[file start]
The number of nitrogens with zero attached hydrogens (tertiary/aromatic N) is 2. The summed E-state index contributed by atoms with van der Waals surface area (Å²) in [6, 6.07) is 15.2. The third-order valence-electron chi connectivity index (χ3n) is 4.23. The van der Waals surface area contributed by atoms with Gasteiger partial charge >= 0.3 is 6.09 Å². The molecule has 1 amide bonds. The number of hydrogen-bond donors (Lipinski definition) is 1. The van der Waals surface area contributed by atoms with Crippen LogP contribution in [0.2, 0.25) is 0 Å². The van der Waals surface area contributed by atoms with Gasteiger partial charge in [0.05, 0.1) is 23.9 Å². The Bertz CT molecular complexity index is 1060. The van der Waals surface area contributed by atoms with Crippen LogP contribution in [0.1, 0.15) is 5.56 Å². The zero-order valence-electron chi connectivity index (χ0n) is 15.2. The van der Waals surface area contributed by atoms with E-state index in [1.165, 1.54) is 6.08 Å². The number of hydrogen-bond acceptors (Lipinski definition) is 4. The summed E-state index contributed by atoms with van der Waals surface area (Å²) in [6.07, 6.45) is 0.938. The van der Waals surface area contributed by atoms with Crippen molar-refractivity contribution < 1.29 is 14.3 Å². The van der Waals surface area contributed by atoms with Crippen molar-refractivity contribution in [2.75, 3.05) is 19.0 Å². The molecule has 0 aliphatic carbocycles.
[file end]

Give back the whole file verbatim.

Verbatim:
The number of nitrogens with zero attached hydrogens (tertiary/aromatic N) is 2. The summed E-state index contributed by atoms with van der Waals surface area (Å²) in [6, 6.07) is 15.2. The third-order valence-electron chi connectivity index (χ3n) is 4.23. The van der Waals surface area contributed by atoms with Gasteiger partial charge >= 0.3 is 6.09 Å². The molecule has 1 amide bonds. The number of hydrogen-bond donors (Lipinski definition) is 1. The van der Waals surface area contributed by atoms with Crippen LogP contribution in [0.2, 0.25) is 0 Å². The van der Waals surface area contributed by atoms with Gasteiger partial charge in [0.05, 0.1) is 23.9 Å². The Bertz CT molecular complexity index is 1060. The van der Waals surface area contributed by atoms with Crippen LogP contribution in [0.1, 0.15) is 5.56 Å². The zero-order valence-electron chi connectivity index (χ0n) is 15.2. The van der Waals surface area contributed by atoms with E-state index in [1.165, 1.54) is 6.08 Å². The number of hydrogen-bond acceptors (Lipinski definition) is 4. The summed E-state index contributed by atoms with van der Waals surface area (Å²) in [6.07, 6.45) is 0.938. The van der Waals surface area contributed by atoms with Crippen molar-refractivity contribution < 1.29 is 14.3 Å². The van der Waals surface area contributed by atoms with Crippen molar-refractivity contribution in [2.75, 3.05) is 19.0 Å². The molecule has 0 aliphatic carbocycles.